• [0037]
    If the business is noisy, such as a restaurant, the doorbell 20 may include a flashing light to alert employees of the business that a customer requires assistance. The doorbell may be provided in different colors at the customers' request.
  • [0038]
    The sign 22, or an additional sign 24, may provide instructions such a “portable ramp available”, or other information for use by the persons with disabilities. Either the signs 22 and 24 or the doorbell switch 18 may be provided with the logo of either the company offering the access kit or the company purchasing the access equipment.
  • [0039]
    A further option which may be included in the kit or offered by separate order is a pull-force tester that can be used to measure the opening force for interior or exterior doors.
  • [0040]
    This may be configured somewhat like a fish scale and may be marked to show limits of acceptable force. The information in the kit may have pull-force limit information as well.
  • [0041]
    A further option is a post as shown in FIG. 1 for setting in the ground on which to mount the doorbell switch 18, and possibly the sign. This may be included in one version of the kit or provided by special order.
  • [0042]
    The present invention therefore permits a small business to increase access to persons with disabilities. The access equipment may also be used for increasing access for baby strollers, emergency medical technicians, hand carts or the like. Costs of consultants and contractors for special modifications are avoided, and persons with disabilities have increased access to a wider variety of businesses and facilities.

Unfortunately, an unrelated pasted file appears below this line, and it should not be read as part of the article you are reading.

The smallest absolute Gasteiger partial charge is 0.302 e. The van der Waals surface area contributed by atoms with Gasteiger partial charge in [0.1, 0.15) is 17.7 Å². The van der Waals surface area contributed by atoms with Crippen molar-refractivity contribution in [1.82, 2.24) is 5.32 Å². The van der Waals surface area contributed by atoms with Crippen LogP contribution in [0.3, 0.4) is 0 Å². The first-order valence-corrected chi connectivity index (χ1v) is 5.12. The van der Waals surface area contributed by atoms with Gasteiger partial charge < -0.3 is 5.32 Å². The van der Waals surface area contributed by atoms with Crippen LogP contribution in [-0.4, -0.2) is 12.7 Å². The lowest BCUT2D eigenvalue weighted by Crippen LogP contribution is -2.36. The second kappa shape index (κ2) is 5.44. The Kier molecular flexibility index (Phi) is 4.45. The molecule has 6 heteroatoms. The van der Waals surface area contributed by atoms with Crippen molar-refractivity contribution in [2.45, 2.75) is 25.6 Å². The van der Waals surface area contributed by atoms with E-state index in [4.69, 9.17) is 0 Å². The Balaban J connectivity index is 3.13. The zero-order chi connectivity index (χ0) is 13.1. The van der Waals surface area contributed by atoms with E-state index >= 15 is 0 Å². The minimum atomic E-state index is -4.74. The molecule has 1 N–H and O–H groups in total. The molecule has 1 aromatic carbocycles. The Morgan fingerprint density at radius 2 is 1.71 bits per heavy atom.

• [0043]
    In another embodiment, the ramp provided according to the present invention is of plastic. Other materials may also be used.
  • [0044]
    Although other modifications and changes may be suggested by those skilled in the art, it is the intention of the inventors to embody within the patent warranted hereon all changes and modifications as reasonably and properly come within the scope of their contribution to the art.
Patent Citations
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US5992620 *Oct 15, 1998Nov 30, 1999Holtom; Ronald P.Accident report kit
US6028504 *Mar 30, 1999Feb 22, 2000M. H. Segan Limited PartnershipRemovable door chime
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Referenced by
Citing PatentFiling datePublication dateApplicantTitle
US7049955Apr 26, 2002May 23, 2006Inclusion Solution LlcMethod and apparatus for disabled access to gas stations
US7049956Jun 19, 2003May 23, 2006Inclusion Solutions, LlcMethod and apparatus for disabled access to polling places
US20030201890 *Apr 26, 2002Oct 30, 2003Inclusion Solutions, LlcMethod and apparatus for disabled access to gas stations
US20040257221 *Jun 19, 2003Dec 23, 2004Inclusion Solutions, LlcMethod and apparatus for disabled access to polling places
U.S. Classification206/575, 206/321
International ClassificationG08B7/06
Cooperative ClassificationG08B7/06
European ClassificationG08B7/06
Legal Events
Mar 6, 2001ASAssignment
Effective date: 20010306